Back in Winchester I was admitted to the orthopaedic ward. Throughout the night I was aware of the nurse monitoring my condition. I spoke to my body and thanked it for bringing me this far.
The Next Day
At 8.30 am Mr John Fowler, the orthopaedic consultant, told me the extent of my injuries and that he would operate today. The operation, he explained, would be major and there were no guarantees. Either they could release the pressure on my spinal cord and get some movement back or I would revert back to the way I had been: paralysed. I thanked him for his honesty and knew he would use all his skills to heal me; now it was up to me to harness all my skills.
I was in a precarious situation. I could not get up and walk away; all I could do to help was co-operate with what was going on around and within me. So I set about ensuring that when this was over I could say, "I did as much as I could possibly do to assist my healing process. I could not have done more." My internal communication, my love for Liam and relationships with others were as good as could be. If there was any time in my life when I could pull through from a major crisis this was it. I have been encouraged throughout life and by Second Aid to respect my body, my mind and my spirit and so I spoke to each. To my mind I said thank you for staying awake, alert, aware and for not running riot with alternative frightening scenarios. To my body I explained that surgery was necessary to restore it to health. I explained that the spinal area was in trauma and broken; it had been dis-placed, dis-located and as a unit we, all the cells in my body, would have to unite as one to bring the displacement back into place. I told my body that whatever happened I would always be grateful for its co-operation and support in my life. My body, which had overcome asthma and cancer, was now preparing for the biggest operation of its life. I asked it not to fight, to go gently, and to trust the people who would help and let them relocate the area that was causing the rest of my body pain. I asked my body to surrender to all that was happening and all would be well. To my spirit, I thanked it for loving me, supporting me, guiding me, honouring me, and for keeping me safe. And to all that is seen and unseen I sent a prayer of thanks – I was still alive; I had been held safe.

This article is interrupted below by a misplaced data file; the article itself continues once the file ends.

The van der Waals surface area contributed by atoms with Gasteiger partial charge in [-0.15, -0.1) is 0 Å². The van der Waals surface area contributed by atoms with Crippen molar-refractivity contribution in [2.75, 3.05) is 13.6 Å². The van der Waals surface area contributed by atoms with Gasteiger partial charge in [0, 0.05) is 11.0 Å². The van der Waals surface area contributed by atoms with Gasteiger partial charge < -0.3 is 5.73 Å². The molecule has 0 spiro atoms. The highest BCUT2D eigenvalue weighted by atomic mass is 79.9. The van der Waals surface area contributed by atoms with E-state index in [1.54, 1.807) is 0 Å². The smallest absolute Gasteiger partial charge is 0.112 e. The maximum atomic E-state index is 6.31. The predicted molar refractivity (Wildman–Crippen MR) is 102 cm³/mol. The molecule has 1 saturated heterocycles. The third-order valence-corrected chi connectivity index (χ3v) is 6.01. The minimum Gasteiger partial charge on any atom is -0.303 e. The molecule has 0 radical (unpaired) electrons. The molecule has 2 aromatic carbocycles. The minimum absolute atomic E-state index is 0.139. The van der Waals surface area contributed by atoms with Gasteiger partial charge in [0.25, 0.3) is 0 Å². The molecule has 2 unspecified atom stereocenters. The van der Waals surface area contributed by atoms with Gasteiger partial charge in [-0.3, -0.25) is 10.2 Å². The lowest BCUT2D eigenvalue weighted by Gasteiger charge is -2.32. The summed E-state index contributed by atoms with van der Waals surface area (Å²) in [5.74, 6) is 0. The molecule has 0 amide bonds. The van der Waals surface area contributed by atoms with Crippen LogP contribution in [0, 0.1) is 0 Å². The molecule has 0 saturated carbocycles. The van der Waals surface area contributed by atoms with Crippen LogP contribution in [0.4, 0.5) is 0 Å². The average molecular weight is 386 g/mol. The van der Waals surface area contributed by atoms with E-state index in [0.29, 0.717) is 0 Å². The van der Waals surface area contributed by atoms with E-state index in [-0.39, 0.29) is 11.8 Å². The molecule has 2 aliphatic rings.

It was in this spirit of acceptance and co-operation that I entered the operating theatre without fear or anxiety. Whatever would be, would be. I had done all I could do. I was now in the hands of the skilled surgeon, anaesthetist, theatre staff etc. My surgeon came within a quarter of a millimetre of my spinal cord as he cleared the dislocation (posterior decompression and wire, anterior decompression and fusion).
The operation was a success. I was united as one again. Now my body would need patience and time to recover from the trauma and the full impact of a broken neck and nerve damage. Two weeks later I said goodbye to the excellent nursing staff and walked out of hospital.
So why have I been healed from an injury which can result in limb paralysis? I believe it is a combination of factors. The ambulance crew reached me in the 'Golden Hour'. I then came into the hands of a skilled team and consultant orthopaedic surgeon, Mr John Fowler. If it were not for his dedication and skill I would not be alive and mobile today. He replaced my head onto my shoulders and performed intricate surgery to heal the physical displacement. He has stated that I am an unusual case – a first, in his experience, as he has never known anyone to walk away from the degree of injury I sustained.